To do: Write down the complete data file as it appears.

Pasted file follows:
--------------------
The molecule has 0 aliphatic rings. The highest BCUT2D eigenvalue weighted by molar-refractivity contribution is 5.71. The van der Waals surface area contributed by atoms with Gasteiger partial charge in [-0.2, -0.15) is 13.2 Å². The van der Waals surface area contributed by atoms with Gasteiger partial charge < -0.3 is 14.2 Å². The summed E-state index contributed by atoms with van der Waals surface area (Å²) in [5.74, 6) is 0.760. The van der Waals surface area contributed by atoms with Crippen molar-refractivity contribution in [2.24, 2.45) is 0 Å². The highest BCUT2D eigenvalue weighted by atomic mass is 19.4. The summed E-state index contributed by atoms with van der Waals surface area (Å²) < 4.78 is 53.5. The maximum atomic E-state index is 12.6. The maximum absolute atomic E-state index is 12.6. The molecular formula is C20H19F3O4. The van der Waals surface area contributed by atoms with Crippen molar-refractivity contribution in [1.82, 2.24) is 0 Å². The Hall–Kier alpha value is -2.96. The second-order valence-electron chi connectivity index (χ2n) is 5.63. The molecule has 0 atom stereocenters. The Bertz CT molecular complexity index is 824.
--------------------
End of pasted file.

The molecule has 0 aliphatic rings. The highest BCUT2D eigenvalue weighted by molar-refractivity contribution is 5.71. The van der Waals surface area contributed by atoms with Gasteiger partial charge in [-0.2, -0.15) is 13.2 Å². The van der Waals surface area contributed by atoms with Gasteiger partial charge < -0.3 is 14.2 Å². The summed E-state index contributed by atoms with van der Waals surface area (Å²) in [5.74, 6) is 0.760. The van der Waals surface area contributed by atoms with Crippen molar-refractivity contribution in [2.24, 2.45) is 0 Å². The highest BCUT2D eigenvalue weighted by atomic mass is 19.4. The summed E-state index contributed by atoms with van der Waals surface area (Å²) < 4.78 is 53.5. The maximum atomic E-state index is 12.6. The maximum absolute atomic E-state index is 12.6. The molecular formula is C20H19F3O4. The van der Waals surface area contributed by atoms with Crippen molar-refractivity contribution in [1.82, 2.24) is 0 Å². The Hall–Kier alpha value is -2.96. The second-order valence-electron chi connectivity index (χ2n) is 5.63. The molecule has 0 atom stereocenters. The Bertz CT molecular complexity index is 824.